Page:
AMARILLO, Texas — Don Foran recently let a part of his past go.
The Amarillo Globe-News reports at 91, he knows he can’t take it with him.
“I was good,” he said with a grin when asked how he was driving a Jeep in World War II. “I’d never driven one before. I had driven some Harley trucks and ¾-ton trucks during training, but no Jeeps.”
Certainly not the 1942 Willys-Overland Universal Jeep, which the young Foran found himself driving on some extremely dangerous missions in the last months of World War II. That old Jeep became a link for Foran through the decades to a time of youth, of service, and of bravery.
It was a restored 1942 model that Foran donated to VFW Post 430 in Canyon — one that will be used in parades and other patriotic ceremonies by the post.
Foran, a former pipeline contractor, was on the prowl for that Jeep model when a nephew, Joe Foran in Dallas, helped him locate one in the East Texas town of Gladewater. It was painted white to limit any rust.
This was 20 years ago. Foran bought it, repainted it to its original Army green and reworked the brakes and transmission. It took about two years to restore it — “I worked at it at odd moments,” Foran said.
It was in slightly better condition than the one Pvt. Foran had to drive in Germany in 1945. It was salvaged from the Battle of the Bulge just a few months before and used more oil than gasoline.
Foran was not even 19 when he arrived in Germany. He was among hundreds of soldiers who had crossed the Atlantic on the Queen Elizabeth, a crowded double load that meant every other night he and half the men had to give up their bed to the other half.
One stormy night, Foran and another soldier were trying to find dry conditions to sleep. They found one in a nook next to the officers’ quarters. The quarters were strictly off-limits to enlisted men.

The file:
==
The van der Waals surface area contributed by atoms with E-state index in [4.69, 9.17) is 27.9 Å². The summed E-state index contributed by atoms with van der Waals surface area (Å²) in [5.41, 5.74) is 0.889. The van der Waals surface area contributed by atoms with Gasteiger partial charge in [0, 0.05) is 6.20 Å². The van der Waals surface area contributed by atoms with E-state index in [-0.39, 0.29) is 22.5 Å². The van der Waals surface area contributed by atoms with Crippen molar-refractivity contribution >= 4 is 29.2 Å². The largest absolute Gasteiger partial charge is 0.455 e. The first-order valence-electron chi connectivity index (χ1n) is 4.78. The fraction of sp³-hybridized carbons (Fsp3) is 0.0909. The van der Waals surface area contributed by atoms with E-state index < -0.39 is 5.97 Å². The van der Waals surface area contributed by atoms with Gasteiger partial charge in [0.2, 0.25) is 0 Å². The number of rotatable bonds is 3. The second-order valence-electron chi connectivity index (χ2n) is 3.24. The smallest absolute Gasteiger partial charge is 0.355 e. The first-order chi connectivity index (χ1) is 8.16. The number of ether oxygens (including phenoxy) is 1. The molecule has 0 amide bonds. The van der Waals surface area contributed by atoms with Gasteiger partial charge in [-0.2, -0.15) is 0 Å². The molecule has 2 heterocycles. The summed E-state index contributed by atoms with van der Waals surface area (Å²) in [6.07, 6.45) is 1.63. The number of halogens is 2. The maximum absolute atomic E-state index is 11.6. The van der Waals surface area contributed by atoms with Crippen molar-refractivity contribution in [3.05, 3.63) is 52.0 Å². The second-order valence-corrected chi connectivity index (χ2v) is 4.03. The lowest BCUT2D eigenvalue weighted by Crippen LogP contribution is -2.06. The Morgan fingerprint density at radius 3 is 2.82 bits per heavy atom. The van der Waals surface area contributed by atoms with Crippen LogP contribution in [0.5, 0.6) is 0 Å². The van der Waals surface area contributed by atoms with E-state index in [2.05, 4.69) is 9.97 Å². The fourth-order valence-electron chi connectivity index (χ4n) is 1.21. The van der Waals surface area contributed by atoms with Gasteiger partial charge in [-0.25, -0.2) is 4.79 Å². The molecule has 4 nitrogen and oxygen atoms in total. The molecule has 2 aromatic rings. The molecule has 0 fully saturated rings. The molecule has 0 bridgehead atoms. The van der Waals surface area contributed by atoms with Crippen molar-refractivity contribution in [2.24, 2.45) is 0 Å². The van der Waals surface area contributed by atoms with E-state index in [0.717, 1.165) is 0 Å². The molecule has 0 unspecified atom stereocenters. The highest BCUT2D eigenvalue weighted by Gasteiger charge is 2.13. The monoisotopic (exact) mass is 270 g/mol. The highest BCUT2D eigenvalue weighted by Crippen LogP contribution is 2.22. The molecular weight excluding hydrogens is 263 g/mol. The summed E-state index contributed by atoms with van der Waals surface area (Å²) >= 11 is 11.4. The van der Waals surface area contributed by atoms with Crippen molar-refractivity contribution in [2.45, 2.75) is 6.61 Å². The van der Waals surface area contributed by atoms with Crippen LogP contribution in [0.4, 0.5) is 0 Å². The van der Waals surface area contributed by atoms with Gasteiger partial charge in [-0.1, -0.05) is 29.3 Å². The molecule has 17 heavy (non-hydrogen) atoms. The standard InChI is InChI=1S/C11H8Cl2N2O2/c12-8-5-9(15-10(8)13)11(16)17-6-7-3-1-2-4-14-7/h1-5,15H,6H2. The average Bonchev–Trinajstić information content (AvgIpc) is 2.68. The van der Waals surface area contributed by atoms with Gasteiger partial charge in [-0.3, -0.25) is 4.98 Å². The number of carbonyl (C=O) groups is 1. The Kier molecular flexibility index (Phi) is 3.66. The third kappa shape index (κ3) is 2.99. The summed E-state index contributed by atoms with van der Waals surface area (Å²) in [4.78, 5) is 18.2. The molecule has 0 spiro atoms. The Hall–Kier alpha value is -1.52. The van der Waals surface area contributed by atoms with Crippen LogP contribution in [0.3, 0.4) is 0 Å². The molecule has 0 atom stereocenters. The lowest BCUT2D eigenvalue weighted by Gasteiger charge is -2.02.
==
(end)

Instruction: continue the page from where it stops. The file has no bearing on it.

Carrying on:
“This other fella worried we had violated orders,” Foran said. “I pointed out to him, as replacements we were taking the place of men who had been killed in action, wounded or captured. I said if they put us in jail for this, we may have a better future.”
When Foran arrived along the border of France and Germany, he reported to the 687th Artillery and was assigned to a Capt. Rostrum, an S-2 — an intelligence officer, a forward observer.
“What we’re talking about here is extremely dangerous,” said Ret. Army Col. Clayton Hoffman, former 430 post commander. “Don is very modest about this, but there’s not a more dangerous position in war than being with a foreign observer.”
As Foran described it, it was “a rather active position.” The S-2 section’s mission was to locate the Germans, usually within 200 meters or so, and then call in the coordinates. The entire section consisted of two tanks and Foran and Rostrum in the Jeep.
“The former driver could not pat me on the back or hug me enough because he was so glad to get rid of that position,” Foran said. “I asked someone if that was common, and he said, ‘Oh, he’s just yellow.'”
The lanky 6-foot-6 Foran was what was known as a “dog robber,” basically a personal aide of an officer during war. He was tipped the princely sum of $5 a month by the captain.
“I think they were sympathetic to a high school kid because that’s what I was,” Foran said. “It was definitely dangerous, but if a captain could do it, this private could do it also.”
Foran proved to be so adept behind the wheel of the 942 Willys-Overland that after the war, he was assigned to drive documents concerning the Nazi’s Dachau prison camp from Nuremberg, where the war trials were held, to Munich.
Foran left the Army on July 15, 1946, from what was then occupied Germany to return to Amarillo. Cars have always piqued his interest. For nearly 20 years, he did maintenance on First Baptist Church’s vans and buses. As for the nine vans and two buses, “I just put gas in them now,” he said.
As for the Jeep, as the years click off, it’s time to find a home for parts of his past. Post 430 seemed like a nice resting place for the restored Jeep of an old dog robber.
Information from: Amarillo Globe-News, http://www.amarillo.com
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